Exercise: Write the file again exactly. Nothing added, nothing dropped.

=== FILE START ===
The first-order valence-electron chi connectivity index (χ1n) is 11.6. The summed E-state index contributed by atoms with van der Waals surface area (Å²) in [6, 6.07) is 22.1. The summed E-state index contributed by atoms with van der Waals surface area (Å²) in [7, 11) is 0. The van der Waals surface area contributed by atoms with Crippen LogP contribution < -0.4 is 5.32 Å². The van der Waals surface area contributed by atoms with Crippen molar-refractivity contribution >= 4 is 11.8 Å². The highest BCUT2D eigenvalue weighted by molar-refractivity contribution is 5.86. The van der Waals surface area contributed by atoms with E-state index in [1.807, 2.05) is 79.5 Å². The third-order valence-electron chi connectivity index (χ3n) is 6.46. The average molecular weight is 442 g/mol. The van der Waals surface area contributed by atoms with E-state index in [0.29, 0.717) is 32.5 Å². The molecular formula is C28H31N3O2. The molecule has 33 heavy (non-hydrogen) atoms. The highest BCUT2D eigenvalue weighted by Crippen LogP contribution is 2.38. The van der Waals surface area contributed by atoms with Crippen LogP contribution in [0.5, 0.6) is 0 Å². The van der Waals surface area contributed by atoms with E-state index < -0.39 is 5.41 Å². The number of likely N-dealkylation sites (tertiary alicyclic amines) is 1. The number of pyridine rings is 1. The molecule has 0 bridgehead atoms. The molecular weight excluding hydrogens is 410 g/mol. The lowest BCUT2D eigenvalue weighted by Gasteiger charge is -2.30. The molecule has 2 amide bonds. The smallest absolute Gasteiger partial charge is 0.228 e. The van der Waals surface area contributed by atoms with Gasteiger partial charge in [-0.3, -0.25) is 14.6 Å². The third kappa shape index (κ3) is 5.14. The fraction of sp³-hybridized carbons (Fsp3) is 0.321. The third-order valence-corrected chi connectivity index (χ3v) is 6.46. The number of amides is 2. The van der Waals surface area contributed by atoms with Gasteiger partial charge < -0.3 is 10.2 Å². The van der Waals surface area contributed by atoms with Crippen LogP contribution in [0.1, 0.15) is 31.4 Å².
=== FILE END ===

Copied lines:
The first-order valence-electron chi connectivity index (χ1n) is 11.6. The summed E-state index contributed by atoms with van der Waals surface area (Å²) in [6, 6.07) is 22.1. The summed E-state index contributed by atoms with van der Waals surface area (Å²) in [7, 11) is 0. The van der Waals surface area contributed by atoms with Crippen LogP contribution < -0.4 is 5.32 Å². The van der Waals surface area contributed by atoms with Crippen molar-refractivity contribution >= 4 is 11.8 Å². The highest BCUT2D eigenvalue weighted by molar-refractivity contribution is 5.86. The van der Waals surface area contributed by atoms with E-state index in [1.807, 2.05) is 79.5 Å². The third-order valence-electron chi connectivity index (χ3n) is 6.46. The average molecular weight is 442 g/mol. The van der Waals surface area contributed by atoms with E-state index in [0.29, 0.717) is 32.5 Å². The molecular formula is C28H31N3O2. The molecule has 33 heavy (non-hydrogen) atoms. The highest BCUT2D eigenvalue weighted by Crippen LogP contribution is 2.38. The van der Waals surface area contributed by atoms with Crippen LogP contribution in [0.5, 0.6) is 0 Å². The van der Waals surface area contributed by atoms with E-state index < -0.39 is 5.41 Å². The number of likely N-dealkylation sites (tertiary alicyclic amines) is 1. The number of pyridine rings is 1. The molecule has 0 bridgehead atoms. The molecular weight excluding hydrogens is 410 g/mol. The lowest BCUT2D eigenvalue weighted by Gasteiger charge is -2.30. The molecule has 2 amide bonds. The smallest absolute Gasteiger partial charge is 0.228 e. The van der Waals surface area contributed by atoms with Gasteiger partial charge in [-0.3, -0.25) is 14.6 Å². The third kappa shape index (κ3) is 5.14. The fraction of sp³-hybridized carbons (Fsp3) is 0.321. The third-order valence-corrected chi connectivity index (χ3v) is 6.46. The number of amides is 2. The van der Waals surface area contributed by atoms with Gasteiger partial charge < -0.3 is 10.2 Å². The van der Waals surface area contributed by atoms with Crippen LogP contribution in [0.1, 0.15) is 31.4 Å².